How time flies!
It is now 20 years since the birth of summer rugby but I can still vividly remember travelling north along the M6 on a sunny afternoon to watch Saints’ history-making first match in deepest Cumbria.
The date was Sunday, March 31, 1996, and the opposition Workington Town - an occasion which I can recall as if it had happened only yesterday.
I can also call to mind heading home with a broad smile on my face after Shaun McRae’s super Saints had crushed hopelessly outclassed Town 62-0 and tuning-in to my car radio to listen to the second half of the Liverpool-Aston Villa FA Cup semi-final which the Reds won 3-0.
Having been an Anfield season ticket holder at the time, it completed a perfect day so far as I was concerned.
Winger Danny Arnold led St Helens’ 11-try demolition, scoring four times with other touch downs coming from Paul Newlove 3, Steve Prescott, Karle Hammond, Apollo Pereline, and Phil Veivers. while skipper Bobbie Goulding also helped himself to nine goals.
There were many more memorable performances in that inaugural and never-to-be-forgotten year which led to a 40-32 Challenge Cup victory over Bradford Bulls at Wembley and the first Super League crown eventually heading to Knowsley Road following a crushing 66-14 home victory over Warrington Wolves in front of 18,098 sun-kissed fans on the August Bank Holiday Monday.
But, on reflection, the club’s early success in the summer era was hardly surprising when you look at the players Aussie McRae assembled under his wings.
The chosen 17 players who started the season looked simply awesome and read like an Who’s Who of rugby league - Steve Prescott, Danny Arnold, Scott Gibbs, Paul Newlove, Anthony Sullivan, Karle Hammond, Bobbie Goulding, Apollo Pereline, Keiron Cunningham, Andy Leathem, Chris Joynt, Simon Booth, Andy Northey, Phil Veivers, Vila Matautia, Ian Pickavance and Derek McVey.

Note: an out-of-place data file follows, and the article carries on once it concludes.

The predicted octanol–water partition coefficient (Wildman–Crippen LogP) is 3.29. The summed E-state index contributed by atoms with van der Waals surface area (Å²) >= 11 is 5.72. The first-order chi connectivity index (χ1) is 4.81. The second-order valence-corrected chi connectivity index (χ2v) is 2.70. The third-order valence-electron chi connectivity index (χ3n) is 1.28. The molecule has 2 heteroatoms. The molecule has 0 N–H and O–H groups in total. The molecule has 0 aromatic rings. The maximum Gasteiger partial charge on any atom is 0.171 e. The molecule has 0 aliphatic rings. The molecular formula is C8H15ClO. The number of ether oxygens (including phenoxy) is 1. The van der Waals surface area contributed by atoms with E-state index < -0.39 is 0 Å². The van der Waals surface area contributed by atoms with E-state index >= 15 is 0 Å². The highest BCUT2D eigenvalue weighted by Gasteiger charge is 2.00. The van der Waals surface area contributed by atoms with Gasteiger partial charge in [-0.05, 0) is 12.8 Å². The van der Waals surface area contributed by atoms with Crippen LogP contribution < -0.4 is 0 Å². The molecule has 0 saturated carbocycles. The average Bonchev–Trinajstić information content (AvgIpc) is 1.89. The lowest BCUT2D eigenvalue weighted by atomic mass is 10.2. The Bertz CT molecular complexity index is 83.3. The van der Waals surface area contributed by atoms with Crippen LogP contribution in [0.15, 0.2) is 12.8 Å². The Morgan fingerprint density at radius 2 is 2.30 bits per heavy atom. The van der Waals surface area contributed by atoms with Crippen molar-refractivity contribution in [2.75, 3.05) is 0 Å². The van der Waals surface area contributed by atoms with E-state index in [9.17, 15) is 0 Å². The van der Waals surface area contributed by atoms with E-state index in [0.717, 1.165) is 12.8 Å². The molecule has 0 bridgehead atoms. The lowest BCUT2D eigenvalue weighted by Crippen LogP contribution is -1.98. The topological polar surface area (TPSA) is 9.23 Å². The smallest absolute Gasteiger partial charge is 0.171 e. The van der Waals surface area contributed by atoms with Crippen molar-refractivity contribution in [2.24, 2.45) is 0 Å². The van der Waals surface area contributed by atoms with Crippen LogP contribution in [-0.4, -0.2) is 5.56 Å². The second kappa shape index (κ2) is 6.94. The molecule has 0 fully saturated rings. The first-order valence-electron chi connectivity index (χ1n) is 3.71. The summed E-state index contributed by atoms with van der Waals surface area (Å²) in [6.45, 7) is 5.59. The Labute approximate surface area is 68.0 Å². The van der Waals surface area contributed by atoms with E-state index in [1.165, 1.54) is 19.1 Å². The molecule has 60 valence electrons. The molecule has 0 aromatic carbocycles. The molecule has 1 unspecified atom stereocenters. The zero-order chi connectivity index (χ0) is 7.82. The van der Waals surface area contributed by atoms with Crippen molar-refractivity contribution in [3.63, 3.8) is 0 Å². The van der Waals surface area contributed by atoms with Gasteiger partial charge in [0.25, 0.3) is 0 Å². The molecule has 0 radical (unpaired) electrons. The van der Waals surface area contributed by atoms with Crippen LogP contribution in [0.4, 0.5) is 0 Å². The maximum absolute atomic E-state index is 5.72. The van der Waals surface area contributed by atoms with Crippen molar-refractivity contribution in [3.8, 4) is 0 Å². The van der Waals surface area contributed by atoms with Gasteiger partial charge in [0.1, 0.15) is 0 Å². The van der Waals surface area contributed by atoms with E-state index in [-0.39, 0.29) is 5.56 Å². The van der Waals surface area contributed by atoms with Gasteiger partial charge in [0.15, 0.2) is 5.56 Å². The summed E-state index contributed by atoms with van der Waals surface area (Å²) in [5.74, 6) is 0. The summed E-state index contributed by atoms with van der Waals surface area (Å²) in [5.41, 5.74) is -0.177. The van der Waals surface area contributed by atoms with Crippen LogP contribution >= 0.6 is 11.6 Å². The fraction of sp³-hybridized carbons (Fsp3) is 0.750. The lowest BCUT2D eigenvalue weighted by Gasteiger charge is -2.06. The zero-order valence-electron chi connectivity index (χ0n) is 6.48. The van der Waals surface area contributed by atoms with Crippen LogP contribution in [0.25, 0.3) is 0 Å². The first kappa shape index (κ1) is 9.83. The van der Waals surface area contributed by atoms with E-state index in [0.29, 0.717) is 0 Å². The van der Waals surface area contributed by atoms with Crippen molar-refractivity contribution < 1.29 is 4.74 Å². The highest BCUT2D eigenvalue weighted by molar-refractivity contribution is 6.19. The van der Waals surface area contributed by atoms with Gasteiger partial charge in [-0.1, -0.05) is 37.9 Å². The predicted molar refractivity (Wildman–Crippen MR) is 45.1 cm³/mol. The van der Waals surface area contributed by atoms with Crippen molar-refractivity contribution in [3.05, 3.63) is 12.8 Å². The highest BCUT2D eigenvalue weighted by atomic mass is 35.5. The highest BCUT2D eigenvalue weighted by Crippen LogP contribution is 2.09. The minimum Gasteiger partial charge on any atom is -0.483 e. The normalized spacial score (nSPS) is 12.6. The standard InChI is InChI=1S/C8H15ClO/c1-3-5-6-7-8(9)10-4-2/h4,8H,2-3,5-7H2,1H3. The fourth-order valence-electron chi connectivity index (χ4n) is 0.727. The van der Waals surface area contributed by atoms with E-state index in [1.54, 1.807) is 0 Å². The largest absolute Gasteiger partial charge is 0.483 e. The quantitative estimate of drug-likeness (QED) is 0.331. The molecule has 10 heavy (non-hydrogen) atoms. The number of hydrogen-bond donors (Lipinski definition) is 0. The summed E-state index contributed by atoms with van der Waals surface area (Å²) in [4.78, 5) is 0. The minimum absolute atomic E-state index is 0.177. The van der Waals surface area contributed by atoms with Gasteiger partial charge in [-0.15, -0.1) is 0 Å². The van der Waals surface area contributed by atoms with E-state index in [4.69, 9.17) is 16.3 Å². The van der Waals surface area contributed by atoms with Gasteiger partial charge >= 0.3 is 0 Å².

Joey Hayes, Tommy Martyn, Alan Hunte, Chris Morley, Andy Haigh and Adam Fogerty were among others who forced their way into the first team reckoning and helped play their part in a season still revered by those lucky to be around today.
Goulding also topped the league points scoring table with 257 (117 goals, three drop goals and five tries) while centre Newlove headed the try scoring charts with 28 touch downs - four more than Wigan flier Jason Robinson.
Saints wingers Arnold (19) ,and Sullivan (16) also made their mark but arguably the most crucial try in that double-winning campaign came at the Valley - then the home of the London Broncos - on Saturday, July 27, when the race for the championship had reached boiling point.
The table-toppers needed to win to keep arch-rivals Wigan in their slipstream but the points seemed to be slipping away with London holding on to a precarious 28-26 lead - until ‘divine intervention’ took over.
Samoan Apollo Perelini spotted a gap in the Broncos’ defence and successfully crashed over the whitewash, or did he?
The sight of the prop forward - a deeply religious man in every day life - silently praying as the video referee was charged with the decision of awarding the try or turning it down is now part of rugby league folklore, but after what seemed an eternity the verdict went Saints’ way, much to the joy and relief of more than 2,000 fans who had travelled to the capital to cheer on their heroes.
Looking back now, I often wonder what the value of that squad would be in today’s inflated market. Almost priceless, I would suggest . Or am I allowing nostalgia to cloud my judgement when comparing the boys of 1996 with the so-called super stars of 2016 who are, able to use space age technology and every imaginable pieces of muscle-building equipment to enhance their fitness and playing potential.?..
It would be interested to know your views on the matter.